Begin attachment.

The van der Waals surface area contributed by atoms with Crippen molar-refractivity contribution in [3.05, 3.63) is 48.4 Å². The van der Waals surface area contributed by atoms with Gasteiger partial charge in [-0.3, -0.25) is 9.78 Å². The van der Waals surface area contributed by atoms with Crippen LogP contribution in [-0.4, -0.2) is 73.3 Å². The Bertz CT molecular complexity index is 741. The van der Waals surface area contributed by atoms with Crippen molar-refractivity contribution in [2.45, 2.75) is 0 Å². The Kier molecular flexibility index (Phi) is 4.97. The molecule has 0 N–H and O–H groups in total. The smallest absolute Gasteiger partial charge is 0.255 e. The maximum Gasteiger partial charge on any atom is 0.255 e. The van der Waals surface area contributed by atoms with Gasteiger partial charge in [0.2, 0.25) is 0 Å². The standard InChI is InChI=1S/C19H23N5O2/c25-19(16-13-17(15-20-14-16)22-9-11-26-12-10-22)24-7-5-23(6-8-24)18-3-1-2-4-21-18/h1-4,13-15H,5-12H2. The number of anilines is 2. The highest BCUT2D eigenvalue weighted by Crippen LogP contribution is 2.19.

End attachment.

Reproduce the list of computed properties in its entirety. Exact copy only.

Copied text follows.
The van der Waals surface area contributed by atoms with Crippen molar-refractivity contribution in [3.05, 3.63) is 48.4 Å². The van der Waals surface area contributed by atoms with Gasteiger partial charge in [-0.3, -0.25) is 9.78 Å². The van der Waals surface area contributed by atoms with Crippen LogP contribution in [-0.4, -0.2) is 73.3 Å². The Bertz CT molecular complexity index is 741. The van der Waals surface area contributed by atoms with Crippen molar-refractivity contribution in [2.45, 2.75) is 0 Å². The Kier molecular flexibility index (Phi) is 4.97. The molecule has 0 N–H and O–H groups in total. The smallest absolute Gasteiger partial charge is 0.255 e. The maximum Gasteiger partial charge on any atom is 0.255 e. The van der Waals surface area contributed by atoms with Gasteiger partial charge in [0.2, 0.25) is 0 Å². The standard InChI is InChI=1S/C19H23N5O2/c25-19(16-13-17(15-20-14-16)22-9-11-26-12-10-22)24-7-5-23(6-8-24)18-3-1-2-4-21-18/h1-4,13-15H,5-12H2. The number of anilines is 2. The highest BCUT2D eigenvalue weighted by Crippen LogP contribution is 2.19.